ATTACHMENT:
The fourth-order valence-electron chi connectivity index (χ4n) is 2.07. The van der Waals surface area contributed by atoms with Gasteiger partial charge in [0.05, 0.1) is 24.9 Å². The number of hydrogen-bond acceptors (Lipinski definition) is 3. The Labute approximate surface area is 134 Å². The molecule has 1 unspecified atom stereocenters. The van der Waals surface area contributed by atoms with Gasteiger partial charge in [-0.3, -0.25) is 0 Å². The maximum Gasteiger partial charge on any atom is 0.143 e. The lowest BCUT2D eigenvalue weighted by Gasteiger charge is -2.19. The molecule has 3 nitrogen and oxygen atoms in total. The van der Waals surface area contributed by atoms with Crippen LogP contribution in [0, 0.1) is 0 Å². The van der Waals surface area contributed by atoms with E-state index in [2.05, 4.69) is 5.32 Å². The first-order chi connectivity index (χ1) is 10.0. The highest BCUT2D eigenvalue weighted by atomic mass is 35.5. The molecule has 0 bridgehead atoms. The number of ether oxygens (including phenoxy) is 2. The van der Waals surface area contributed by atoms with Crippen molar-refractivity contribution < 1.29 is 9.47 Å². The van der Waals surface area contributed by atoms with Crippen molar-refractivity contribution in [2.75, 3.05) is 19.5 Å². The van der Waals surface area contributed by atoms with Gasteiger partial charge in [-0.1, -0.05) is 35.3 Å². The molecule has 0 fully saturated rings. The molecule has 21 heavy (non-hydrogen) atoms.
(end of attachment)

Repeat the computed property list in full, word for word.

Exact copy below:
The fourth-order valence-electron chi connectivity index (χ4n) is 2.07. The van der Waals surface area contributed by atoms with Gasteiger partial charge in [0.05, 0.1) is 24.9 Å². The number of hydrogen-bond acceptors (Lipinski definition) is 3. The Labute approximate surface area is 134 Å². The molecule has 1 unspecified atom stereocenters. The van der Waals surface area contributed by atoms with Gasteiger partial charge in [-0.3, -0.25) is 0 Å². The maximum Gasteiger partial charge on any atom is 0.143 e. The lowest BCUT2D eigenvalue weighted by Gasteiger charge is -2.19. The molecule has 3 nitrogen and oxygen atoms in total. The van der Waals surface area contributed by atoms with Crippen LogP contribution in [0, 0.1) is 0 Å². The van der Waals surface area contributed by atoms with E-state index in [2.05, 4.69) is 5.32 Å². The first-order chi connectivity index (χ1) is 10.0. The highest BCUT2D eigenvalue weighted by atomic mass is 35.5. The molecule has 0 bridgehead atoms. The number of ether oxygens (including phenoxy) is 2. The van der Waals surface area contributed by atoms with Crippen molar-refractivity contribution < 1.29 is 9.47 Å². The van der Waals surface area contributed by atoms with Crippen molar-refractivity contribution in [2.75, 3.05) is 19.5 Å². The van der Waals surface area contributed by atoms with Gasteiger partial charge in [-0.1, -0.05) is 35.3 Å². The molecule has 0 fully saturated rings. The molecule has 21 heavy (non-hydrogen) atoms.